Why isn’t there a Federal Investigation of California State finance practices?

K Michael ODonovan on July 11, 2012 at 12:18 PM

Those fallacious documents were prepared by public employee union members. No doubt in complicity with union bosses. Expect worse throughout the nation. In fact expect to find union seminars and instructions for fooling elected officials.

pat on July 11, 2012 at 12:19 PM

When I was in a private college in CA, American History and American government were required by state law. What the hell happened?

pat on July 11, 2012 at 12:23 PM

At the risk of being called racist, I believe changing demographics are a major factor in San Bernardino’s fall.

As late as the early 1980s San Bernardino was an All American City. Today, according to the 2010 census, over 60% of the city’s residents are Latino and 13% are black.

Its hard to believe that Detroit was once the country’s most prosperous city with strong schools. But following the riot of 1967 and resulting white flight, Detroit went from a majority white to a majority black city in less than ten years. The results speak for themselves.

Yet, Moonbeam and the liberals that run Kalifornia are doing everything in their power to make their state a magnet for illegals.

bw222 on July 11, 2012 at 12:29 PM

Hmmmm. Looks like volunteer fire departments might be coming back….AND open carry.

Portia46 on July 11, 2012 at 12:35 PM

Hmmmm. Looks like volunteer fire departments might be coming back….AND open carry.

Portia46 on July 11, 2012 at 12:35 PM

Posse’s and hired guns and all that. Yeehaw!

“Reach for the sky or you’ll be pushin’ up daisy’s…pilgrim”

Dueling. We need dueling to make a comeback, too.

BobMbx on July 11, 2012 at 12:43 PM

California also has a full time overpaid legislature & they don’t get their business done…because why should they?

“California
Michigan
New York
Pennsylvania – Full Time Legislatures

Ave. Time on the job 80%. Ave. Salary $68,599.00 Ave. Staff per member 8.9

States like Texas:

Ave. Time on the job 70% Ave. Salary $35,326.00 Ave. Staff per member 3.1

http://www.ncsl.org/legislatures-elections/legislatures/full-and-part-time-legislatures.aspx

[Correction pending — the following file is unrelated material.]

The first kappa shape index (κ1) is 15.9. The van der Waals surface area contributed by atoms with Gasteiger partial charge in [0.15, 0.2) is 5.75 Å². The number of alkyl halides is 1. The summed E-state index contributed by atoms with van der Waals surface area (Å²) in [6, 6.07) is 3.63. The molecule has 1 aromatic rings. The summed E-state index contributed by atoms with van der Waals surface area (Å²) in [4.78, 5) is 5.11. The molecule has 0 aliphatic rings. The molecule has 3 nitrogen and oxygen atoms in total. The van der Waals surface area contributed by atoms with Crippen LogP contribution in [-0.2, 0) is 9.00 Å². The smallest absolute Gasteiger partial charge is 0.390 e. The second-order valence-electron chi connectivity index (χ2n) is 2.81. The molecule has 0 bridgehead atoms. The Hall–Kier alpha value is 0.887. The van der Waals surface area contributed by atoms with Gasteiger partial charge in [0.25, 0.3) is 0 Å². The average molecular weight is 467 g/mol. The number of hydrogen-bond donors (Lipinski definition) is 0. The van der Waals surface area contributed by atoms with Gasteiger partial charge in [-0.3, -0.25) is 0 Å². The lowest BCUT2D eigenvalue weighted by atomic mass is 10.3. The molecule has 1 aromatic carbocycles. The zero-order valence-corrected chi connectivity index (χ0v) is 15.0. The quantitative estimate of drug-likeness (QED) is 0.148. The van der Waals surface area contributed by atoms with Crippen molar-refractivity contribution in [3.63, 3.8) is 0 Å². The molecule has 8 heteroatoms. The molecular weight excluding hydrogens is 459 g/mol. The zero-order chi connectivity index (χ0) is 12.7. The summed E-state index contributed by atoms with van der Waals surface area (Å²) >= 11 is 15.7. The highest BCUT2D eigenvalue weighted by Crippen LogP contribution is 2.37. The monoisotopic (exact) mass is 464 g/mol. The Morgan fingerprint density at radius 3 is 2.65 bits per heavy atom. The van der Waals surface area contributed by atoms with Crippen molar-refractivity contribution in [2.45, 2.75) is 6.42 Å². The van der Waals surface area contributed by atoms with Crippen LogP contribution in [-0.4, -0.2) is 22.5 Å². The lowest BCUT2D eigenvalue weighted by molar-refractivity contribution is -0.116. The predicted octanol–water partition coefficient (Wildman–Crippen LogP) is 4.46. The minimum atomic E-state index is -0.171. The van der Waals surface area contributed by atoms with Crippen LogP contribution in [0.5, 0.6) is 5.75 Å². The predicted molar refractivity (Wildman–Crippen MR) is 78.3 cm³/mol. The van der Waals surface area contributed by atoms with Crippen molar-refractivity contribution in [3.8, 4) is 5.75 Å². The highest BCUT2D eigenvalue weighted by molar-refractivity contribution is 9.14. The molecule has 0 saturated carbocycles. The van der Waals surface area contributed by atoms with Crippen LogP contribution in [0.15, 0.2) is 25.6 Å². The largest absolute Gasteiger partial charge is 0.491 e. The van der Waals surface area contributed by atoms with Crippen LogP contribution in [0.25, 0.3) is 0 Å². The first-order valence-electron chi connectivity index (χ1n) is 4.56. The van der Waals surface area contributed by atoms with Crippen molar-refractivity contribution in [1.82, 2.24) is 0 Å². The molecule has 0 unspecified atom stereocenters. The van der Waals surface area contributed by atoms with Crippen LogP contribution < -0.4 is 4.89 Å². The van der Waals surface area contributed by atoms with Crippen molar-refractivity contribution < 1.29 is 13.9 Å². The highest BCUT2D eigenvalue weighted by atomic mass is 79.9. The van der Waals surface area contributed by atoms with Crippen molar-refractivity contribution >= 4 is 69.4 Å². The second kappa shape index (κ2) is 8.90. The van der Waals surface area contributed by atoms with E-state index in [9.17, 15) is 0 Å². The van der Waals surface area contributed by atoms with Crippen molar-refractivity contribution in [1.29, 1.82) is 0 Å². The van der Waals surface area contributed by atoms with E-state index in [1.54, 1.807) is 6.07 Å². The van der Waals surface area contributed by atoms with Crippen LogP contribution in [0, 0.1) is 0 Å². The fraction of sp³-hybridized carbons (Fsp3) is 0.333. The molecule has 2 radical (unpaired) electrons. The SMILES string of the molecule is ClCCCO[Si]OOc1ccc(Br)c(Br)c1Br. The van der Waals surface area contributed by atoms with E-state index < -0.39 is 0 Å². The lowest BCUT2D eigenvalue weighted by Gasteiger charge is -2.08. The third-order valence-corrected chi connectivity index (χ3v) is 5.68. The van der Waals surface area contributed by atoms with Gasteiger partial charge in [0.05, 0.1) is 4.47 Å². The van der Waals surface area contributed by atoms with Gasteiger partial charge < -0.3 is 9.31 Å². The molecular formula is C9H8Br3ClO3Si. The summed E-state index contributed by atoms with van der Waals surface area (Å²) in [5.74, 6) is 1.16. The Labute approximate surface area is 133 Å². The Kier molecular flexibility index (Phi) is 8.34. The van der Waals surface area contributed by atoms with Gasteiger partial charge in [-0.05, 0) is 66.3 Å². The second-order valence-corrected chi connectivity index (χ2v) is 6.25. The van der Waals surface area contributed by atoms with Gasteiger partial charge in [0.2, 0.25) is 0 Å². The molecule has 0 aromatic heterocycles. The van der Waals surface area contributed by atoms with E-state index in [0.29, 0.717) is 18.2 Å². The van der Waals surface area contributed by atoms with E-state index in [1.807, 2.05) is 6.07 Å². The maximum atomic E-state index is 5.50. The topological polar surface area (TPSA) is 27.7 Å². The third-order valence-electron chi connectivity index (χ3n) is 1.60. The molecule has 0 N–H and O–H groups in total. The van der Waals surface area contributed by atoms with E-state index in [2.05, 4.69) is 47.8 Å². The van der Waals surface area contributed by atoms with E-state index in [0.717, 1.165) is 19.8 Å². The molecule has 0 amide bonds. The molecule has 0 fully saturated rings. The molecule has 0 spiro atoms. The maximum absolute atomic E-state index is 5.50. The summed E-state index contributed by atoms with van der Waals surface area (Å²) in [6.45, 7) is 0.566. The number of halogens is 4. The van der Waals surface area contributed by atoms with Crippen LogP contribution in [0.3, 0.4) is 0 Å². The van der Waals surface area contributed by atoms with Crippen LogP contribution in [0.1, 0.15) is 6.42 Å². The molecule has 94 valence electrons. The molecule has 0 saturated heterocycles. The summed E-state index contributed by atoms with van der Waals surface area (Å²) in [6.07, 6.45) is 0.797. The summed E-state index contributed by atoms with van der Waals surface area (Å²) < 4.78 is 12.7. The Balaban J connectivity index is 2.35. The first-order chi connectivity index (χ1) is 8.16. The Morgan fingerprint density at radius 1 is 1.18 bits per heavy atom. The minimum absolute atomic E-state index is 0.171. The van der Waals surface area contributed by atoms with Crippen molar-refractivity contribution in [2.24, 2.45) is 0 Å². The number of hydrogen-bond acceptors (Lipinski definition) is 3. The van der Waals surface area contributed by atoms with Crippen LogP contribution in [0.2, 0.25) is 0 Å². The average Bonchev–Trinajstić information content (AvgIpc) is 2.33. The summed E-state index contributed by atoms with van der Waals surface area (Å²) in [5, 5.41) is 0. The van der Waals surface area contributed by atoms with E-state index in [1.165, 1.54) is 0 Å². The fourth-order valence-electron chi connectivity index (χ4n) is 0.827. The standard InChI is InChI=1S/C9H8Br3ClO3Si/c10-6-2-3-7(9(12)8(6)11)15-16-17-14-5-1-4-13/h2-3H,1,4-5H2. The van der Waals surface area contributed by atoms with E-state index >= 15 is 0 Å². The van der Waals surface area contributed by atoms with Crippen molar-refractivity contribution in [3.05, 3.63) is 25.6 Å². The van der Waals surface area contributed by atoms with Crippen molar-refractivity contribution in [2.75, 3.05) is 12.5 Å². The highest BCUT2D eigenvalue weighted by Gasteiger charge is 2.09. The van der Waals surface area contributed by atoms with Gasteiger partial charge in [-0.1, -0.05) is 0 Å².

In Texas we have a part-time legislature that is mid range in compensation and staff when compared to other states & they get the business done so they can go back home to running their businesses.

workingclass artist on July 11, 2012 at 12:59 PM

bw222 on July 11, 2012 at 12:29 PM

What really hurt San Bernardino was the closing of Norton Air Base in 1994.

Er, isn’t it the job of the mayor and city council to have those financial statements verified?

I think it’s called auditing, by an outside accounting firm, which I believe every local public agency in California has to do on an annual basis.

How did the annual audits miss this?

Captain Kirock on July 11, 2012 at 1:07 PM

It’s important to point out that this isn’t going to get better, and that’s because of the coordinated policies of the local city and county governments.

This “Inland Empire” area used to be where people moved to get out of the close LA orbit, and find safe neighborhoods and good schools at affordable prices. Government regulations, unless they are changed, are going to ensure the area never regains its prosperity.

J.E. Dyer on July 11, 2012 at 12:17 PM

this is exactly right, and they did that with many other towns and areas there, Palmdale in Antelope Valley comes to mind, from what I heard it used to be a nice area populated mainly with people from the aerospace industry and such and it’s been a while now since LA county has this policy of dumping the criminal elements there (and in Lancaster) – yeah, the bloody section 8 – to the point that the place itself is not fun to live in anymore…Lancaster has a Rep mayor, a rich lawyer, Rex Parris who apparently managed to turn things around criminality-wise, somewhat at least, but this is an ongoing ‘war’, if they don’t keep the pressure up, the area is going to become yet another waste land, it’s Lockheed Martin, Boeing and the aerospace industry there that keeps the whole AV afloat…the wind turbine industry picked up in the area too, so they might be the next big thing there, who knows…and you are right about Ontario too, my wife has regular short-term assignments at Plant 42 there and when she does, we go back and forth between Palmdale and Sacto on weekends, and used Burbank airport Ontario is just awful…btw, what happened to the New Model Colony (the name just sounds as right from ‘Oh, Brave New World’ :-) project that they were developing there..